But I commend these young people. It's heartening to know (from #Occupy Sussex that the University of Central Lancashire sity today decided to drop privatisation plans. So, not quite in vain, kids. Even if you do get criminal records.


Most of Zefirelli's Hamlet movie last night. Pretty dire! (despite Glenn Close's sprightly, manic Gertrude: clearly maxed-out on mother's little helpers). But at least Peter now knows that this elusive play is indeed stuffed with quotations.

And Broadchurch. Who did it, eh? If this had been the real world, my money would have been on that strange bloke who has popped up from time to time, proffering messages from the beyond, but I must have missed the episode where he is put out of the running. Also Scott and Bailey although I'm getting a bit tired (already, two shows in) of the Ooop North stereotyping. I don't even like Manchester, I was just born there, but there's more to the old Blingsville that this. London is not the only great city in the UK, or even in England, thanks.


Sorted out the palm oil free soap. If you feel like splashing out look no further than the RSPB Dipper range:

We are currently using Aleppo Gold, the entry level one, and it's fine. Thick primitive chunks, smelling of bay laurel, very long lasting. Oliva is also good, and you're likely to have a local stockist.


Just finished Mark Crocker and Richard Mabey's Birds Britannica, that Peter got me for my birthday. I loved this book, mighty tome that it is; you wouldn't want to drop it on your foot. Not enough pictures, though. & it's chilling to realise how many more household name bird populations have plunged, just in the last few years (since this quirky catalogue was compiled ie). The swift, the skylark, the lapwing, the cuckoo. . . I could go on. I won't.

Sword at Sunset & The Once And Future King. Arthuriana classics I bought 2nd hand for Peter, when I thought his birthday books wouldn't arrive. Was meaning to buy them for his ereader, but got warned off by reviews of the quality of the transcription (I keep running into this issue). Sword At Sunset, Rosemary Sutcliff (1963), richly supplied with gory, set-piece battles, lovingly worked out; an unexpected wealth of heart-catching, nature writing. Tiny bit fascist. It's absorbing, but grim, far grimmer than I remembered it The certainty of doom and of personal disaster are ever present. Sort of Arthur as Macbeth. (I probably didn't mind this when I was a teenager, probably just found it romantic). The Once And Future King, T H White. Some people swear by this one, but the famous love affair doesn't half go on a bit. I'll think I'll stick with The Sword In The Stone. And memo to self, re-read The Goshawk.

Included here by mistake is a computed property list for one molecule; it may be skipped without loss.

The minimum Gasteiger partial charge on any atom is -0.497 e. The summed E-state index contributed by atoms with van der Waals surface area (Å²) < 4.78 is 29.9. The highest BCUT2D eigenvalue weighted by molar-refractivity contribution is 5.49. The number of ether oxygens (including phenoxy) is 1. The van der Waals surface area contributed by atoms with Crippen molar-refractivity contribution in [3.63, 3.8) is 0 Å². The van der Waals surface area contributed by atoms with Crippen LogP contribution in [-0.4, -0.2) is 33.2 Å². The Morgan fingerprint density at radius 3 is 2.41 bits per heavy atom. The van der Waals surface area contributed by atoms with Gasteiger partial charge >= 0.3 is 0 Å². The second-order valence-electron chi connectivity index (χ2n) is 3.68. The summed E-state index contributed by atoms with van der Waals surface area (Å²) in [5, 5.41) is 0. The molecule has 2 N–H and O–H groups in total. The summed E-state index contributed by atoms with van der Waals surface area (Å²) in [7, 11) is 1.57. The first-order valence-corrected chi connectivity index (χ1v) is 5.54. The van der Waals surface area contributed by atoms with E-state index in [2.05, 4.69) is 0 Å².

It's Only A Tree. But. . .

Wednesday 17th April, mild windless air; a soft overcast, downy grey and white quilted and threadbare blue. Forsythia and Almond blossom spring-flower gardens and birdsong outside my window. Coming down from Cumbria, having been, for a week or two, as offline as humanly possible if you leave all the chargers at home, we were quite shocked when the trees remained leafless as we hit the sunny south, but now I do believe Spring has sprung. Yesterday I brought in the traditional bowl of tadpoles, and placed a rather over-powering sugary hyacinth bouquet by my bed, to replace (at last) the chaste ivy and pine of the New Year.